Where’s the Variety in Teachers’ Lessons?

Marissa Levinson, Opinions Editor

   Dozens of eager eyes gaze towards the front of the classroom, each trying their best to absorb every inch of writing that envelops the board. One pair of these eyes, however, is completely lost. An eyebrow furrows, and the learning atmosphere succumbs to a state of confusion for a student longing for their teacher to enforce different teaching styles in their lessons. Every student is an individual, an individual who learns, studies and grows differently than the student beside them… or beside them… or beside them. It’s time for teachers to acknowledge this.

   Studies show that of three common learning styles, 65% of students are visual learners, 30% are auditory and 5% are kinesthetic (read more), and while this may prompt teachers to abide with teaching strictly visually and audibly, what about the 5% who are waiting, pining, to learn? Shouldn’t they have the same opportunity as the majority? This minority of students may consist of those with ADD or dyslexia for example, who possess the same academic potential as their peers, but may simply need a variation of instruction to get them on the right track– which could be the inclusion of their learning styles in the classroom. 

   Mrs. Carrasco is an AICE Marine Science teacher at Pines Charter and a strong enforcer of utilizing various teaching methods to appeal to and include each and every one of her students in the lessons she teaches. She finds that “students do better when they take the tests because the strategies accommodate them in different ways that help them understand the concepts in different perspectives.” 

  Oftentimes, teachers become comfortable with building a routine in the classroom, and stick with it: Lecture. Work. Test. Repeat. The redundancy in this itself is why schools lack the ability to keep students engaged. It is crucial to switch things up with the addition of hands-on activities, reviews and reinforcements, and interactive learning, like Mrs. Carrasco implements in her classroom. With the intent of ensuring that no student is left in the dust, she “incorporate[s] various methods of teaching,” including “audio/visual with the videos, foldables for the artistic ones, vocabulary with pictures, questions and answers, articles, power points, labs, group work” and so much more that her students are quite familiar with.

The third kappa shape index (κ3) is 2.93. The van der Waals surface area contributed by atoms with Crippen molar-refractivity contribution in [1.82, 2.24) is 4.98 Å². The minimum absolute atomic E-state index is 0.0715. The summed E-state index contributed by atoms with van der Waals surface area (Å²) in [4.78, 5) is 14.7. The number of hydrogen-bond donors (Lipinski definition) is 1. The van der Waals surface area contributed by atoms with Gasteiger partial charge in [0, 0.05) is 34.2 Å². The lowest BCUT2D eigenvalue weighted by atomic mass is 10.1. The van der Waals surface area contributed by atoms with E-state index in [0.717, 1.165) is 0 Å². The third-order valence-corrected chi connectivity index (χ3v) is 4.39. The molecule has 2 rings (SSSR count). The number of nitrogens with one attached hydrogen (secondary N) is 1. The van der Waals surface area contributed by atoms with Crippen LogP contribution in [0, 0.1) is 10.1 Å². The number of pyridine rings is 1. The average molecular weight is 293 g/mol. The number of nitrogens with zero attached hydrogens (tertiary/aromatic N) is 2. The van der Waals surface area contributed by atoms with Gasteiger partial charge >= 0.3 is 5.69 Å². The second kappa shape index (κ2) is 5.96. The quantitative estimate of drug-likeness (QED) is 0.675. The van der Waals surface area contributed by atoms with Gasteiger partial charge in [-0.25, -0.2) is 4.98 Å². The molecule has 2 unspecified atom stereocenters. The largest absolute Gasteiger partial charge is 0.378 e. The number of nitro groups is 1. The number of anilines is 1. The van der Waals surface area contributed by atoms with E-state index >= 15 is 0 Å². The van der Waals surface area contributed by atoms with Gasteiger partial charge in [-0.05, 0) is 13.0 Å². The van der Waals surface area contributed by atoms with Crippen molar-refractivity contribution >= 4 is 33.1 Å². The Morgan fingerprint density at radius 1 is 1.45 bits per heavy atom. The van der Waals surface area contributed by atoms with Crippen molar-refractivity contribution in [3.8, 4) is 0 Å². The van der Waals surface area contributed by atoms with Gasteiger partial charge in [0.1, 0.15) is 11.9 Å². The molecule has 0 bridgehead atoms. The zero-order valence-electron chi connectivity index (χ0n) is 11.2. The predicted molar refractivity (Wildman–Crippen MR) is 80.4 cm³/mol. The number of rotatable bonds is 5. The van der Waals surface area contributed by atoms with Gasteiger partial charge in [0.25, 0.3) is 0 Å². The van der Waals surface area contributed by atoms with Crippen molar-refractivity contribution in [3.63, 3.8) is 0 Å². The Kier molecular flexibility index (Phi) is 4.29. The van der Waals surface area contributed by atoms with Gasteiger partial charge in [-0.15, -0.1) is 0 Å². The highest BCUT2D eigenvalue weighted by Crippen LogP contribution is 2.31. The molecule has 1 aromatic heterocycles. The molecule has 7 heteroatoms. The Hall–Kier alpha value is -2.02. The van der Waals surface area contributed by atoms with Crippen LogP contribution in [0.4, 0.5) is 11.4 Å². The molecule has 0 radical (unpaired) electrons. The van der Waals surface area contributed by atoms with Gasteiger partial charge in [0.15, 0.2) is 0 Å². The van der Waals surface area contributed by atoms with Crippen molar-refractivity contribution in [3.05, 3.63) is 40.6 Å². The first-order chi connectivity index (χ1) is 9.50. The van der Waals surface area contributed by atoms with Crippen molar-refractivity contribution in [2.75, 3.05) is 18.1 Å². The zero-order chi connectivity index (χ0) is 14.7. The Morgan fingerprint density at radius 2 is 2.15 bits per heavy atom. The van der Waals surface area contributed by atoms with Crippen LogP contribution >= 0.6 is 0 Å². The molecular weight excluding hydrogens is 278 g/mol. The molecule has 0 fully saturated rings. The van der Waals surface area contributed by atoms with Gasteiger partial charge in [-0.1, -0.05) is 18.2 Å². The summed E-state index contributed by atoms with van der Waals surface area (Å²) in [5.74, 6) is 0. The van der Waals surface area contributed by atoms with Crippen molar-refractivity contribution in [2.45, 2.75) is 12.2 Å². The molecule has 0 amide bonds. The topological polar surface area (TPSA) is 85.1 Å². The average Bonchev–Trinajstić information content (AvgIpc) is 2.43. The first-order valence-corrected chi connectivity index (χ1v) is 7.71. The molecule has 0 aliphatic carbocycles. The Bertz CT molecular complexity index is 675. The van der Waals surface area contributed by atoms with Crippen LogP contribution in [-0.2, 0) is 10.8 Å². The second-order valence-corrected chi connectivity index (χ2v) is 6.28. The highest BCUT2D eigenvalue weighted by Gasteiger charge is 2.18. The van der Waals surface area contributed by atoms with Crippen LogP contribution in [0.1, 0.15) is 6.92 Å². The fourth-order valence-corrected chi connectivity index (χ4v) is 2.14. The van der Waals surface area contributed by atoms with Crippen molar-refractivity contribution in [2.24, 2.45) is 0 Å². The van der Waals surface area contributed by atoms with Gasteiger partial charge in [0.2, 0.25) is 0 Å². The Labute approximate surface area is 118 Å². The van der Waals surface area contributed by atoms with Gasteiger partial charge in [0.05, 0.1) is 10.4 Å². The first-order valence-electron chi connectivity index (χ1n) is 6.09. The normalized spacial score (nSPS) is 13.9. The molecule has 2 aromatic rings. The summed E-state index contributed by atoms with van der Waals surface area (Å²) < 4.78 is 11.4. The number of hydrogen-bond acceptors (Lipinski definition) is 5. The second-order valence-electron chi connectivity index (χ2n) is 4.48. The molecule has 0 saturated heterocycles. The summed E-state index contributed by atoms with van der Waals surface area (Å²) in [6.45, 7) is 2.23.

Her methods have proved their success, with 96% of her students passing the AICE exam for her course last year.

   Perhaps a teacher stays loyal to lecturing a new topic every day, without weaving it in with anything new and different, then expects A’s to flow into the grade book. It’s easy to lose a student to a daydream, when all they are doing in class is robotically writing down notes, rather than truly comprehending the collection of words on their paper. But to another student, notes can be their lifesaver for a test, while individual work has them wondering where to even begin. While for someone else, it’s easier to learn on their own, and so on. Thus, rotating a variety of teaching styles can give every student who learns uniquely a chance to not only absorb information, but to truly learn it, understand it, and thrive. 

   Some students are visual learners, some learn from independent practice, some prefer a combination of all of the above. If a teacher employs a different teaching method every day of the week, what might not click for one student one day, may click the next. Every student, regardless of their learning style, deserves to make their 180 days of school count academically.